PENNSYLVANIA: Grand Jury Finds Dioceses Committed Systemic Coverups For 300+ Pedophile Priests [VIDEO]

The Allentown Morning Call reports:

A scathing grand jury report released Tuesday reveals sexual abuse by hundreds of priests that went unchecked for decades in dioceses across Pennsylvania, including Allentown. Instead of reporting pedophiles, dioceses routinely shuffled them from parish to parish, enabling them to prey upon new victims, the document shows.

The statewide grand jury spent two years on what may be the most exhaustive investigation of the church taken on by a state. It covered allegations in the Allentown, Erie, Greensburg, Harrisburg, Pittsburgh and Scranton dioceses, which collectively minister to more than 1.7 million Catholics.

The grand jury report was due to be released by the end of June, but the state Supreme Court stalled its release when more than a dozen of those named in the report filed objections, claiming the allegations would damage their reputations while denying them their constitutional right to due process.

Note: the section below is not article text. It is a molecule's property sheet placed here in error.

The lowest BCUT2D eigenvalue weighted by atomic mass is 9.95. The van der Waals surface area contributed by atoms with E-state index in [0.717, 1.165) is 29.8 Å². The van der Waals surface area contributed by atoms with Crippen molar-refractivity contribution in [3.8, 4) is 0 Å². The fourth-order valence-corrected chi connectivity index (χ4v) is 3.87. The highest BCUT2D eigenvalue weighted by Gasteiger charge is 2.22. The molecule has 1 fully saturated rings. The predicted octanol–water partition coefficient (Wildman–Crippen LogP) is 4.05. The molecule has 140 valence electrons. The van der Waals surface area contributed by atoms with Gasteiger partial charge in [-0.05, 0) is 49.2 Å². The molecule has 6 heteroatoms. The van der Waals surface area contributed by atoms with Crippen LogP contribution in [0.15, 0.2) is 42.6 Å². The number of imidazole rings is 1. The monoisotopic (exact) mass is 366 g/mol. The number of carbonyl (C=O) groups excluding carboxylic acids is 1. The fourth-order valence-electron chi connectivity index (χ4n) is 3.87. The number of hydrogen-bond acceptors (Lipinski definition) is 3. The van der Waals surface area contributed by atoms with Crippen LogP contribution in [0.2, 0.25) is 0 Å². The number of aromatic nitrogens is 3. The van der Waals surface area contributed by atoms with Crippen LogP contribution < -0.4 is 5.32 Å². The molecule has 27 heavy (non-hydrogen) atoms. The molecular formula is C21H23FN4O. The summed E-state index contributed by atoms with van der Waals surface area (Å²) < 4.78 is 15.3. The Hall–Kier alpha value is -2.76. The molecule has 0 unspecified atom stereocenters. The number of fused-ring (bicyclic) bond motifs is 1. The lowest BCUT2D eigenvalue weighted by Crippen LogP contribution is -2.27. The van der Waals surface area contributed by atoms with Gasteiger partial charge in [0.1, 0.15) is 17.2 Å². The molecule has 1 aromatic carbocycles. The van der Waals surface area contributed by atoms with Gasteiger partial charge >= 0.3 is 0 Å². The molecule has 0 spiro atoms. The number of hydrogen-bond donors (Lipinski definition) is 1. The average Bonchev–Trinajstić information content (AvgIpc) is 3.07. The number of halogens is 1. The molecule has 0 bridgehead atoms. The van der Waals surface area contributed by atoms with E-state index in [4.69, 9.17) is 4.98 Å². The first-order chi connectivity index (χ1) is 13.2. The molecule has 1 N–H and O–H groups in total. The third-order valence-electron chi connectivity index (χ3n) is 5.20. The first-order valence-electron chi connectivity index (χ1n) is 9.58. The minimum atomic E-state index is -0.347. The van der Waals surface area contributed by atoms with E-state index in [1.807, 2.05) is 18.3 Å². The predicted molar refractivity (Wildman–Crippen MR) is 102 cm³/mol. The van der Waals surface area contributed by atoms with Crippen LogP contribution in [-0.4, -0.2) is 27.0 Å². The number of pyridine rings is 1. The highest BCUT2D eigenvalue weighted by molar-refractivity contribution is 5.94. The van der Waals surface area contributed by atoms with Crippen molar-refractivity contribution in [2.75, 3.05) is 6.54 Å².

USA Today reports:

The Pennsylvania report accused church leaders in the state of discouraging victims from reporting the crimes, which span more than 60 years. “Several diocesan administrators, including the bishops, often dissuaded victims from reporting abuse to police, pressured law enforcement to terminate or avoid an investigation or conducted their own deficient, biased investigation without reporting crimes against children to the proper authorities,” the report says.

Some of the accused have died, and statute of limitations laws prevent many others from facing criminal charges. One priest named in the report pleaded guilty last month to charges that he sexually abused a 10-year-old boy more than 20 years ago. Another has been charged with felony child sex crimes.

The Philadelphia Inquirer reports:

The nearly 900-page document – the product of what may be the most comprehensive examination to date of clergy sex abuse across a single state – accused church officials in six of Pennsylvania’s eight dioceses of routinely prioritizing their institution over the welfare of children.

More than 300 accused priests were singled out – though some names remained redacted amid an ongoing court fight over the accuracy of the report’s findings and the damage it could cause to the reputations of some identified within it. Dozens of church superiors were also named as complicit, including some who have risen to prominent national postings.

“All victims were brushed aside, in every part of the state, by church leaders who preferred to protect the abusers and their institutions above all,” the report says. “Priests were raping little boys and girls and the men of God who were responsible not only did nothing: They hid it all.”